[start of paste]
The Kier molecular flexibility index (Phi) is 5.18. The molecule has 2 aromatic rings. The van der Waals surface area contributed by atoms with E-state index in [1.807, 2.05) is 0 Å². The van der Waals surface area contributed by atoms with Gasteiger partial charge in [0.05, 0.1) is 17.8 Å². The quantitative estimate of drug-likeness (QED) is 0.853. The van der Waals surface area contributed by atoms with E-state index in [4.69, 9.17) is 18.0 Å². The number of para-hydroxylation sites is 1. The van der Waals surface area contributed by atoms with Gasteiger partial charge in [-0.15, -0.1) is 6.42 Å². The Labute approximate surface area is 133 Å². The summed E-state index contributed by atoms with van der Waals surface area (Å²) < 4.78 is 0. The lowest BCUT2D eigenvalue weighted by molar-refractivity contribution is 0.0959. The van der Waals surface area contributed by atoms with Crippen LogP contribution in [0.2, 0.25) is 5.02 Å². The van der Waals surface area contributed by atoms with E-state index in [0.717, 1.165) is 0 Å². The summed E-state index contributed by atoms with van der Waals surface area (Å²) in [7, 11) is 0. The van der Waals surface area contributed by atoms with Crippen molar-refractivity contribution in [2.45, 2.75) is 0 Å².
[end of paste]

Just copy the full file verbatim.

The Kier molecular flexibility index (Phi) is 5.18. The molecule has 2 aromatic rings. The van der Waals surface area contributed by atoms with E-state index in [1.807, 2.05) is 0 Å². The van der Waals surface area contributed by atoms with Gasteiger partial charge in [0.05, 0.1) is 17.8 Å². The quantitative estimate of drug-likeness (QED) is 0.853. The van der Waals surface area contributed by atoms with E-state index in [4.69, 9.17) is 18.0 Å². The number of para-hydroxylation sites is 1. The van der Waals surface area contributed by atoms with Gasteiger partial charge in [-0.15, -0.1) is 6.42 Å². The Labute approximate surface area is 133 Å². The summed E-state index contributed by atoms with van der Waals surface area (Å²) < 4.78 is 0. The lowest BCUT2D eigenvalue weighted by molar-refractivity contribution is 0.0959. The van der Waals surface area contributed by atoms with Crippen LogP contribution in [0.2, 0.25) is 5.02 Å². The van der Waals surface area contributed by atoms with E-state index in [0.717, 1.165) is 0 Å². The summed E-state index contributed by atoms with van der Waals surface area (Å²) in [7, 11) is 0. The van der Waals surface area contributed by atoms with Crippen molar-refractivity contribution in [2.45, 2.75) is 0 Å².